In summary, to recognize that science is just one useful source of provisional truth, rather than the arbiter of truth, even in the physical and material realm, is a necessary corrective for our scientistic age, and this is greatly encouraged by the knowledge that creation is not only good, but God’s servant for governing the world. This in no way denies any scientific evidence, though it may involve being skeptical about certain scientific theories in their metaphysical aspect – for one of the achievements of philosophy of science is the understanding that theories are the products of cultures and their largely unevidenced worldviews.
Care over creation. Some of us can very well remember when any talk of creation care in conservative and dispensational evangelical circles was frowned upon as “environmentalism” and associated with “liberalism” and a general state of unbelief that Jesus would return at any moment and rapture the RTCs away. “Environmentalism” was seen as a liberal plot or wedge to spread the big-government gospel of earth-worship and secular humanism… blah… blah… blah. You know the drill if you came from that sub-culture, and if you don’t know the drill… count yourself fortunate.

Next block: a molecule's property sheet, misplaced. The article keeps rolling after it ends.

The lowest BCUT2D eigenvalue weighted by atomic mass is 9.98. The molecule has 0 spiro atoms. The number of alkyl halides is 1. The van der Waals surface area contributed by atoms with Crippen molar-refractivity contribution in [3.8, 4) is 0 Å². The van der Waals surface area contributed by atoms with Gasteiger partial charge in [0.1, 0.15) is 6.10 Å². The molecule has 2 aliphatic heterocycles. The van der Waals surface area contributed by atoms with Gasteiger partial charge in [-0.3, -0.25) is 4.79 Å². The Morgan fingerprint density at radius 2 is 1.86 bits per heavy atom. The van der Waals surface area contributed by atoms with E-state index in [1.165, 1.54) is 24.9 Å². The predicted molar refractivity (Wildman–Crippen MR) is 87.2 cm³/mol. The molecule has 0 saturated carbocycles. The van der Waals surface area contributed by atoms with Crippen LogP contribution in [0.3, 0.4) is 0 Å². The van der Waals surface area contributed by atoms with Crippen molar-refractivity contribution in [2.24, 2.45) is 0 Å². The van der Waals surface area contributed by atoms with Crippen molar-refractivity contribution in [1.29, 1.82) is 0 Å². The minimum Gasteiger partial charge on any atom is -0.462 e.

It does seem that attitude is changing and a more realistic idea of “stewardship” of God’s creation does seem to be spreading among evangelicals, or was until the retrenchment of Trumpism. Hopefully, that retrenchment will be short-lived. Jon says:
Care for creation, then is part of Christian mission – given the truth of Genesis 1:28, it is actually the original part of that mission. Fortunately this work has attracted the support of leading scientists as well as theologians and church leaders, which at the very least is a testimony to society that this is God’s world and that his people recognize it. It goes without saying that one is much more likely to wish to preserve what one loves because it is God’s good handiwork, than it one views it as irretrievably corrupted by evil.
But there is more to it than that, because the Christian hope engendered by the resurrection of Christ is the renewal of all things in heaven and earth, not their complete replacement and, still less, a mass evacuation from earth to heaven prior to its annihilation.